MC5 Bassist Michael Davis Dead at 68

This past Friday, MC5 bassist Michael Davis passed away of liver failure at Enloe Medical Center in Chico, California. He was 68.

Davis was not an original member of MC5 -- which stood for "Motor City Five" after their hometown of Detroit -- but after replacing original bassist Pat Burrows, he rose to prominence with the band in the late '60s as part of a burgeoning garage rock movement in the U.S.

Along with guitarist Wayne Kramer and vocalist Rob Tyner, Davis rode the wave that saw the band become a national act behind the strength of their signature song, "Kick out the Jams." The band appeared on the cover of Rolling Stone in 1969 before they had even released an album.

Along with Iggy and the Stooges, the politically-charged MC5 are often cited as one of the forefathers of punk rock, having a massive impact on the aesthetic of the coming class of bands that would pop up in New York some half a decade later.

MC5 split in 1972, and would not reform until 2003, 12 years after the death of Rob Tyner. The group performed with just the surviving members until a stable lineup featuring the Dictators' Handsome Dick Manitoba on vocals emerged in early 2005. In between MC5 incarnations, Davis would form Destroy All Monsters with Ron Ashton of the Stooges.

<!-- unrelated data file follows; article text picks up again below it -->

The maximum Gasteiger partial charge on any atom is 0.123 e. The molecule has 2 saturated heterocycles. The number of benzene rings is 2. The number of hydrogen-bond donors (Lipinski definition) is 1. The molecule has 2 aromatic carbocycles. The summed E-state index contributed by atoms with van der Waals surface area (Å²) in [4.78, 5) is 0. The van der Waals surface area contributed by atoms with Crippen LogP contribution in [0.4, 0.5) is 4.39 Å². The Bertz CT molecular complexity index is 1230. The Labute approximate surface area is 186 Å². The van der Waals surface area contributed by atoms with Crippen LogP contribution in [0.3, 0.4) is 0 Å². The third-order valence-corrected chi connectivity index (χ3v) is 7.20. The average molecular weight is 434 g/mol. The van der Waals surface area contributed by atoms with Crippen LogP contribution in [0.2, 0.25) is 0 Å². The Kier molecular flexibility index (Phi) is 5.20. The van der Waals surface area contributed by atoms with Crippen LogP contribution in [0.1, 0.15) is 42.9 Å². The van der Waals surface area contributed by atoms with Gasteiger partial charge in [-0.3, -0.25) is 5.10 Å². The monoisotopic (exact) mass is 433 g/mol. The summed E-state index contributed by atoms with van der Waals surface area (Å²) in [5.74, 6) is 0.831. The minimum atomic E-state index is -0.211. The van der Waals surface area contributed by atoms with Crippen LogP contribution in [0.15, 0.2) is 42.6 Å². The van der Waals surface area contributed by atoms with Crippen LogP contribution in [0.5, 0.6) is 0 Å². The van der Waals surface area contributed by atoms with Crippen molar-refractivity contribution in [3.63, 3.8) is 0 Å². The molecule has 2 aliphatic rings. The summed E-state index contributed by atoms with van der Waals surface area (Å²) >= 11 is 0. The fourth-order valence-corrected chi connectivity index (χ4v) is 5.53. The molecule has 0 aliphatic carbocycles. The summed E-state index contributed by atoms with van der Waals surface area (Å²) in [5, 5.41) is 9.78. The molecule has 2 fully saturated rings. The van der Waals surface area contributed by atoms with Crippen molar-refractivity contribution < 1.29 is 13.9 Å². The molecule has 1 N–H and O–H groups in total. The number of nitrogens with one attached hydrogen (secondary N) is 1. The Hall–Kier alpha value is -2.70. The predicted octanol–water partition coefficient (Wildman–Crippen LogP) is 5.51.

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Davis would perform with the years until a motorcyle accident left him with a serious back injury in 2006.

In recent years, Davis -- an art school dropout himself -- has been actively raising money for arts and music programs in schools, forming the Music Is Revolution Foundation with his wife Angela.

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Josh Hart

Josh Hart is a former web producer and staff writer for Guitar World and Guitar Aficionado magazines (2010–2012). He has since pursued writing fiction under various pseudonyms while exploring the technical underpinnings of journalism, now serving as a senior software engineer for The Seattle Times.